It’s pretty late right now, but I feel the need to write. So let’s do it.
In high school, my Prime Directive was to get high grades and participate in extra-curricular activities, not only because I wanted to enroll in a good university, but also because I felt the need to compete with my fellow Asian peers (disclaimer: I actually did enjoy most of the extra-curricular activities so please don’t think I’m some manipulative sucker who does things I don’t enjoy just to put them on a resume). To prepare for tests, I would start studying 3-4 weeks in advance, re-read the course materials at least a dozen times, and practiced and memorized hundreds of answers to previous test questions. To increase participation in extra-curricular activities. I almost never played video games or went out except during birthday parties, summer break, or winter holidays.
It was my core belief that getting high grades was pivotal to getting into a good university because that’s what everyone tole me. After four years of never-ending studying, I had an average of 96.5%, but at a large expense. I was consistently tired, easily worried, and was most likely depressed. Only a couple people knew of this, and among those who did, unfortunately, nobody offered any help or support. By the end of Grade 12, I daydreamed about fantasies on a regular basis (not that type of fantasies! More like Eragon/Avatar/magical things-style fantasies), watched movies until well past midnight, and worried about trivial things, sometimes even worrying that I was worrying! On the social scene, I had made several great friends (whom I’m still in contact with today) but also accumulated more than a handful of toxic “friends”, people who were more than eager to take advantage of me and then tried to backstab me when I really needed their help.
It had been impressed upon me that all my lifestyle and friendship problems would automagically sort themselves out once I began studying at Waterloo. My lifestyle would magically become more balanced, and I would magically make good friends and stay away from toxic ones.
After eight months of studying at Waterloo, in the midst of preparing for finals, I had an epiphany: Many of my classmates had much lower averages and less extracurricular activities back in high school but they were also accepted into Waterloo, and now, we’re now all in the same class preparing for the same exams. Whether we had studied 20 hours to get a 92% or 40 hours to get a 96% didn’t matter, because we all ended up in the same place. The realization that I could have studied less and still would have been accepted into Waterloo was extremely unsettling. How many hundreds of hours could I have saved by studying less? I had always believed having high grades was very pivotal to getting into enrolled because everybody said so, but that belief couldn’t be true because many of my classmates didn’t have as high grades. So if that belief wasn’t true, what other beliefs did I hold that weren’t true? Hmmmm….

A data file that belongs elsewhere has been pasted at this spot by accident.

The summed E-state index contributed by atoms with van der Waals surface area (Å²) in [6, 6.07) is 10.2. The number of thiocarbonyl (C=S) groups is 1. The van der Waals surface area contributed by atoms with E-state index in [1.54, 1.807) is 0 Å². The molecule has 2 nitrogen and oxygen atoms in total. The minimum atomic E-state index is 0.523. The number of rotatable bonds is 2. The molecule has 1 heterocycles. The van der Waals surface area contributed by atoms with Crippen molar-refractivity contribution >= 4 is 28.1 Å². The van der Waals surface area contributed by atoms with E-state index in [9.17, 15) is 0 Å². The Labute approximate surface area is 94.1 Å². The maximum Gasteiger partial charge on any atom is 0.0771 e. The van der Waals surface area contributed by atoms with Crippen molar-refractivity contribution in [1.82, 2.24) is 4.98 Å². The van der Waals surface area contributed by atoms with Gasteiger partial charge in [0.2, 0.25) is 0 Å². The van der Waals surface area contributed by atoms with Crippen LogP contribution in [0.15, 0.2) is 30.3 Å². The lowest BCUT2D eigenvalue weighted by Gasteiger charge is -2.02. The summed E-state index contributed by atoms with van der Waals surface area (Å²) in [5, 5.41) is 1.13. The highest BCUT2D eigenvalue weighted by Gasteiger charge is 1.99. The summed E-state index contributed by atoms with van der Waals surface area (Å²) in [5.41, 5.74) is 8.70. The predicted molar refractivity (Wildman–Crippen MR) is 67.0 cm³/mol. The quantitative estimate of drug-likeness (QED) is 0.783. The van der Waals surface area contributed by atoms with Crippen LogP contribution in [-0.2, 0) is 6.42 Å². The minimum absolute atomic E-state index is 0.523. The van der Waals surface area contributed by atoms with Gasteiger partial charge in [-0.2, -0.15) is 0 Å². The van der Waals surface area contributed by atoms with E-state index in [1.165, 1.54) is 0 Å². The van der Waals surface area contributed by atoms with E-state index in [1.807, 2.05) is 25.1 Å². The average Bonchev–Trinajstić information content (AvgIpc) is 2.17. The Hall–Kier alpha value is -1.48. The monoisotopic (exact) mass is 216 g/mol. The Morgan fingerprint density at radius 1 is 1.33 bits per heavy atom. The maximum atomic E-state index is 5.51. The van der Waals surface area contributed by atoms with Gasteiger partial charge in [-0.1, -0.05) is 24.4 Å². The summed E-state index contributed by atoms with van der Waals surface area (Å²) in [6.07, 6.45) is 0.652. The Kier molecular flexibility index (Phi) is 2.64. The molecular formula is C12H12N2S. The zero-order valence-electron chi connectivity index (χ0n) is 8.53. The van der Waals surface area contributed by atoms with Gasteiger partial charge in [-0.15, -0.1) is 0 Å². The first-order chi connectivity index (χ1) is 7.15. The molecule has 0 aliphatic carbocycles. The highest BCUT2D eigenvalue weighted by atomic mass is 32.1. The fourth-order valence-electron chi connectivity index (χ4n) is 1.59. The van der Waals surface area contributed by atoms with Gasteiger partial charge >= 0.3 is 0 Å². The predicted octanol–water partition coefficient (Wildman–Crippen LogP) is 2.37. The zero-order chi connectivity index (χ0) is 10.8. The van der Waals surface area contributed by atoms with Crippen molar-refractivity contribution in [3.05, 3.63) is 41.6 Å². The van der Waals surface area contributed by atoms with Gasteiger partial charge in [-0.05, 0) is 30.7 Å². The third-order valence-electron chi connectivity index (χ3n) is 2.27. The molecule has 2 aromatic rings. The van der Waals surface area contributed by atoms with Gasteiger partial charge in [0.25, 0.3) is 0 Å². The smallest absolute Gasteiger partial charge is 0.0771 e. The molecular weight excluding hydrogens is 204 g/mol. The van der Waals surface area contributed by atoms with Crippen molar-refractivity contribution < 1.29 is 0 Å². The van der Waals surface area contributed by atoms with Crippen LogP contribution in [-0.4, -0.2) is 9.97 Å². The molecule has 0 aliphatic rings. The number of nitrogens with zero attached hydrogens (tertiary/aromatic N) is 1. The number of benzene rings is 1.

I then came to realize that my unhealthy lifestyle problems developed during high school didn’t automagically sort themselves out, as I had thought they would. I was still tired, worried, and mildly depressed. I was still sleeping late, daydreaming of fantasies, and continued to have toxic “friends” and even a dangerous roommate. In fact, said roommate seemed to make it his goal to subtly make me miserable, passive aggressively spreading falsehoods about me, accusing me of things he knew I didn’t do (things that he did himself), harassing me by posting disparaging sticky notes on my door, and laughing wildly at 1:30AM when all my other roommates were quietly whispering!
Nothing had changed! I had followed the conventional advice, the unspoken contract with the universe, that if I studied hard and did well in school, my life would become better. While I upheld my side of the contract, the other party never upheld its part. Life didn’t become any better for me!
I realized I had somehow bought into the belief that my lifestyle and quality of friendships would improve simply because I focused on getting good grades. Looking back, this was an unhealthy way of thinking. My lifestyle would improve only when I focused on improving it; and the same goes for the quality of my friendships. Focusing on getting better grades would surely result in better grades, but not a better lifestyle or quality of friends because they’re mostly independent of each other. An analogy to this is that a farmer plants apple seeds, and expects them to grow into not only apple trees, but also orange trees and lemon trees!
Here are the lessons I learned from this epiphany:
- Do not blindly trust in conventional advice, especially those that begin with “If you study hard and do well in school….”. Aim to think for yourself and critically examine other people’s advice
- If you want to grow lemon trees, then plant lemon seeds. Don’t expect to grow lemon trees out of apple seeds. To develop a better lifestyle, one must do something to improve one’s lifestyle. Doing something unrelated to it likely won’t improve it.